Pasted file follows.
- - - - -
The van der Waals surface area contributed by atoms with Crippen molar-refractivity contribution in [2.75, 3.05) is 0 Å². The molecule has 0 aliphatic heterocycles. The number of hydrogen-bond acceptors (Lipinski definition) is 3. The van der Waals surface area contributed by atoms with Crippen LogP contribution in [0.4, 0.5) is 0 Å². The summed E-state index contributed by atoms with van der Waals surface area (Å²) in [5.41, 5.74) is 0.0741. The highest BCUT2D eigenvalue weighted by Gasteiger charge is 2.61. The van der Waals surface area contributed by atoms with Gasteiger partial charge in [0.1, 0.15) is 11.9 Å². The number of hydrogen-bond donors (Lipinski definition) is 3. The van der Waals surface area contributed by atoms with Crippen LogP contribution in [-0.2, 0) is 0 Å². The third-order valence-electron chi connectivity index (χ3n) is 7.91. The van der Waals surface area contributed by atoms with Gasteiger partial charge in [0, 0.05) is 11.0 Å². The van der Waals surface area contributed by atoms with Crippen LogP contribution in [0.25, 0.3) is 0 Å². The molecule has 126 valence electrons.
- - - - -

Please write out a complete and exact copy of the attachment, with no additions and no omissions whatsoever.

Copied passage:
The van der Waals surface area contributed by atoms with Crippen molar-refractivity contribution in [2.75, 3.05) is 0 Å². The molecule has 0 aliphatic heterocycles. The number of hydrogen-bond acceptors (Lipinski definition) is 3. The van der Waals surface area contributed by atoms with Crippen LogP contribution in [0.4, 0.5) is 0 Å². The summed E-state index contributed by atoms with van der Waals surface area (Å²) in [5.41, 5.74) is 0.0741. The highest BCUT2D eigenvalue weighted by Gasteiger charge is 2.61. The van der Waals surface area contributed by atoms with Gasteiger partial charge in [0.1, 0.15) is 11.9 Å². The number of hydrogen-bond donors (Lipinski definition) is 3. The van der Waals surface area contributed by atoms with Crippen LogP contribution in [-0.2, 0) is 0 Å². The third-order valence-electron chi connectivity index (χ3n) is 7.91. The van der Waals surface area contributed by atoms with Gasteiger partial charge in [0, 0.05) is 11.0 Å². The van der Waals surface area contributed by atoms with Crippen LogP contribution in [0.25, 0.3) is 0 Å². The molecule has 126 valence electrons.